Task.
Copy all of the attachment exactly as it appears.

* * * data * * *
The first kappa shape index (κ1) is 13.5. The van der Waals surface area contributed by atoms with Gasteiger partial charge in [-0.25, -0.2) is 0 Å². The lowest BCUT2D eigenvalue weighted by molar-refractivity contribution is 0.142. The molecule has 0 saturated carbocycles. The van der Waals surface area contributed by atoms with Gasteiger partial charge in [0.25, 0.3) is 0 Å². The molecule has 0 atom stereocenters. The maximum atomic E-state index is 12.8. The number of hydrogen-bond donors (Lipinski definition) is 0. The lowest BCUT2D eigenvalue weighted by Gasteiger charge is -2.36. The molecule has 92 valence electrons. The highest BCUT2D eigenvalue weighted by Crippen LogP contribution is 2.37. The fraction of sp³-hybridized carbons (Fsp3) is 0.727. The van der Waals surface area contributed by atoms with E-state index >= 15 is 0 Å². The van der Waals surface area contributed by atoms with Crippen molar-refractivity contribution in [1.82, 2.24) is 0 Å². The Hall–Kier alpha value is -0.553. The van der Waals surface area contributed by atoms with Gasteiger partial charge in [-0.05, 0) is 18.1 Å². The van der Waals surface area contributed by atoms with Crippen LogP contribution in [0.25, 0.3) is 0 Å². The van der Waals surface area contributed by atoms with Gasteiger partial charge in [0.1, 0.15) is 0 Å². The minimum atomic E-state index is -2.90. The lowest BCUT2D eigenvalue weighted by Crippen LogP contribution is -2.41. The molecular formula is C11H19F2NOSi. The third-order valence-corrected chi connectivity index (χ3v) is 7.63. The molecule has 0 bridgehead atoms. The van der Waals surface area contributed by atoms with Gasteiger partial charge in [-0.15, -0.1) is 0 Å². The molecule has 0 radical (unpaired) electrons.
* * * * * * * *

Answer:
The first kappa shape index (κ1) is 13.5. The van der Waals surface area contributed by atoms with Gasteiger partial charge in [-0.25, -0.2) is 0 Å². The lowest BCUT2D eigenvalue weighted by molar-refractivity contribution is 0.142. The molecule has 0 saturated carbocycles. The van der Waals surface area contributed by atoms with Gasteiger partial charge in [0.25, 0.3) is 0 Å². The molecule has 0 atom stereocenters. The maximum atomic E-state index is 12.8. The number of hydrogen-bond donors (Lipinski definition) is 0. The lowest BCUT2D eigenvalue weighted by Gasteiger charge is -2.36. The molecule has 92 valence electrons. The highest BCUT2D eigenvalue weighted by Crippen LogP contribution is 2.37. The fraction of sp³-hybridized carbons (Fsp3) is 0.727. The van der Waals surface area contributed by atoms with E-state index >= 15 is 0 Å². The van der Waals surface area contributed by atoms with Crippen molar-refractivity contribution in [1.82, 2.24) is 0 Å². The Hall–Kier alpha value is -0.553. The van der Waals surface area contributed by atoms with Gasteiger partial charge in [-0.05, 0) is 18.1 Å². The van der Waals surface area contributed by atoms with Crippen LogP contribution in [0.25, 0.3) is 0 Å². The van der Waals surface area contributed by atoms with Gasteiger partial charge in [0.1, 0.15) is 0 Å². The minimum atomic E-state index is -2.90. The lowest BCUT2D eigenvalue weighted by Crippen LogP contribution is -2.41. The molecular formula is C11H19F2NOSi. The third-order valence-corrected chi connectivity index (χ3v) is 7.63. The molecule has 0 bridgehead atoms. The van der Waals surface area contributed by atoms with Gasteiger partial charge in [-0.15, -0.1) is 0 Å². The molecule has 0 radical (unpaired) electrons.